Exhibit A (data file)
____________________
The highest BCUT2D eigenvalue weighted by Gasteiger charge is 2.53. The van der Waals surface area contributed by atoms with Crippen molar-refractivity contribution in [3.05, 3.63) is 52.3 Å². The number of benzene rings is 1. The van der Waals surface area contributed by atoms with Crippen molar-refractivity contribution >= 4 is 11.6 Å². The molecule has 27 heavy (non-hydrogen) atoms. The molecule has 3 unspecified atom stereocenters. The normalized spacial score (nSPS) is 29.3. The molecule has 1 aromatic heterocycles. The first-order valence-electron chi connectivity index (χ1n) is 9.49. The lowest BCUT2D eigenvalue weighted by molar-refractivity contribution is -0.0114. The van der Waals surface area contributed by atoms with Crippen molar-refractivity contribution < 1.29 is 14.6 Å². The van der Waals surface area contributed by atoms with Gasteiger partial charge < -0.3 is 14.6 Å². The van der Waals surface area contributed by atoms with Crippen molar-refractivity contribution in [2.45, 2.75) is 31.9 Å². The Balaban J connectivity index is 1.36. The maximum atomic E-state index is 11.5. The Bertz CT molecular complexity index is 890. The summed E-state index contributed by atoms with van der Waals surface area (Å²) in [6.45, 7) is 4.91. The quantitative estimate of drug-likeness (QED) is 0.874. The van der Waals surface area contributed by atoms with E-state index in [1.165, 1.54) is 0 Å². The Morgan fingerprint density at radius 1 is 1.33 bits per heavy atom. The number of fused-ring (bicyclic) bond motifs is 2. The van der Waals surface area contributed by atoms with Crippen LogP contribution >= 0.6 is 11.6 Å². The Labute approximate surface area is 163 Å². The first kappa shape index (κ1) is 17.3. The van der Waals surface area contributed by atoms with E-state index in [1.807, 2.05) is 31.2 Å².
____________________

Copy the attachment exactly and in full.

The highest BCUT2D eigenvalue weighted by Gasteiger charge is 2.53. The van der Waals surface area contributed by atoms with Crippen molar-refractivity contribution in [3.05, 3.63) is 52.3 Å². The number of benzene rings is 1. The van der Waals surface area contributed by atoms with Crippen molar-refractivity contribution >= 4 is 11.6 Å². The molecule has 27 heavy (non-hydrogen) atoms. The molecule has 3 unspecified atom stereocenters. The normalized spacial score (nSPS) is 29.3. The molecule has 1 aromatic heterocycles. The first-order valence-electron chi connectivity index (χ1n) is 9.49. The lowest BCUT2D eigenvalue weighted by molar-refractivity contribution is -0.0114. The van der Waals surface area contributed by atoms with Crippen molar-refractivity contribution < 1.29 is 14.6 Å². The van der Waals surface area contributed by atoms with Gasteiger partial charge < -0.3 is 14.6 Å². The van der Waals surface area contributed by atoms with Crippen molar-refractivity contribution in [2.45, 2.75) is 31.9 Å². The Balaban J connectivity index is 1.36. The maximum atomic E-state index is 11.5. The Bertz CT molecular complexity index is 890. The summed E-state index contributed by atoms with van der Waals surface area (Å²) in [6.45, 7) is 4.91. The quantitative estimate of drug-likeness (QED) is 0.874. The van der Waals surface area contributed by atoms with E-state index in [1.165, 1.54) is 0 Å². The Morgan fingerprint density at radius 1 is 1.33 bits per heavy atom. The number of fused-ring (bicyclic) bond motifs is 2. The van der Waals surface area contributed by atoms with Crippen LogP contribution >= 0.6 is 11.6 Å². The Labute approximate surface area is 163 Å². The first kappa shape index (κ1) is 17.3. The van der Waals surface area contributed by atoms with E-state index in [1.807, 2.05) is 31.2 Å².